# Build PID Controller

I'm in my 3rd year of my electrical eng. degree. I have a project right now, where I must create a PID controller for implementation. They gave me the exact values for constants Kp, Ki, Kd and the maximum acceptable frequency.

My integrator circuit is based on the Miller integrator, but with a resistance in parallel with the capacitor, so I can have constant gain with low frequency signals.

My question is: How do I choose or calculate the values of the resistances and the capacitor, based on the max frequency they give me and the integration constant Ki?

My integrator looks like this picture: Image source: Electronics Tutorials - AC Op-amp Integrator with DC Gain Control

I uploaded a photo of the PID i am trying to use. Feel free to point any erros. It uses a proporcional, integral and differentiator components and then a inverting summing op amp. • What you're showing is not a PID, but a 1st order lowpass. To be a PI, RC must be series, and to be PID, another cap is needed at the input. The gain is given by the ratio of Rs. Oct 20, 2020 at 14:57
• isn't that a integral circuit? Oct 20, 2020 at 15:03
• A lowpass has an integral part. If you calculate the transfer function you'll end up with a 1/(1+s) form, which is a lowpass. The slope that you're seeing is the integral part, and the corner is given by the pole. And what I meant was for a one opamp PID, but it looks like you want to build it with more than one opamp. You should specify this in your question, but that would mean you're no longer looking for a PID, but for a PID that must be built according to your rules. Oct 20, 2020 at 15:06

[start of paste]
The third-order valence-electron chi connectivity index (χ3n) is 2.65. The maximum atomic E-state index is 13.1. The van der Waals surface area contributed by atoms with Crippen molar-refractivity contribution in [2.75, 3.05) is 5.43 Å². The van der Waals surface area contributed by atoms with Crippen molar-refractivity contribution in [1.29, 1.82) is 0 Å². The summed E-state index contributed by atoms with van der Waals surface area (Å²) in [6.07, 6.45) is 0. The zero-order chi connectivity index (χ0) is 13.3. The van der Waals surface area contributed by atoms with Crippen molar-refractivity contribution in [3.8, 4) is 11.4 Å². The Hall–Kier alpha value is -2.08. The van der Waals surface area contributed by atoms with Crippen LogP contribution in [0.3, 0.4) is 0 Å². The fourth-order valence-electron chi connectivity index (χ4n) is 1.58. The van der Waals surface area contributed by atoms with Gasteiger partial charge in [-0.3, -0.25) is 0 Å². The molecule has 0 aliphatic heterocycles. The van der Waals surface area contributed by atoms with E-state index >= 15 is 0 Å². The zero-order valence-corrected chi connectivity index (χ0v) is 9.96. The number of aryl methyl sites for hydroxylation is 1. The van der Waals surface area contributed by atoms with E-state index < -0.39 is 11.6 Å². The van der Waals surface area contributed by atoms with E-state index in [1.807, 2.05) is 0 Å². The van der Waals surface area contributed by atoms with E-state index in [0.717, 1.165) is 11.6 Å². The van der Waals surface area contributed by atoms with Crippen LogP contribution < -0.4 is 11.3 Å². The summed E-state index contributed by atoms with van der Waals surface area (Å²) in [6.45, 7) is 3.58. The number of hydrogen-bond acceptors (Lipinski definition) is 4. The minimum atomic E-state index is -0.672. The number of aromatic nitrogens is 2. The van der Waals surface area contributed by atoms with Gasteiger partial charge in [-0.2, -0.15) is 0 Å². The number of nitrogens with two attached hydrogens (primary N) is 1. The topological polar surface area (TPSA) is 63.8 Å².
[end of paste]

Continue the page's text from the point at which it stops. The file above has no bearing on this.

• @aconcernedcitizen: In actual motion control usage, such a lowpass circuit with a high DC gain is often used as and referred to as an integrator, or a leaky integrator if you want to get specific. So depending on who you ask that's an integrator -- or not. Oct 20, 2020 at 15:13
• In order to build a PID circuit with that leaky integrator block, you need more circuitry. That, in turn, affects everything. Edit your question to show the whole circuit you intend to use. Oct 20, 2020 at 15:14

The difficulty in your approach is the lack of link between the PID coefficients and the poles/zeroes positions. In the APEC seminar I gave in 2012, I have re-derived the poles and zeroes calculation based on the existing PID coefficients. Once you know where the poles and zeroes are located, you can determine the components value in your circuit. The relationship linking the coefficients to the poles and zeroes is given below: These are raw expressions and could probably somehow be simplified I believe. Once you have these formulas on hand, you can build a discrete filtered form PID using op-amps as you did but I have used a slightly different implementation: In this filter, an additional pole is added to form the equivalent of a type 3 compensator which ensures the gain drops at high frequencies with a -2 slope. Below are the parameters calculated by the program: As you can see below, responses between the two approaches are identical: I honestly don't know how to stabilize a power converter directly using raw PID coefficients but I sure know how to do it via poles and zeroes placement. You can find more derivations on the subject in the book I published on loop control in 2012.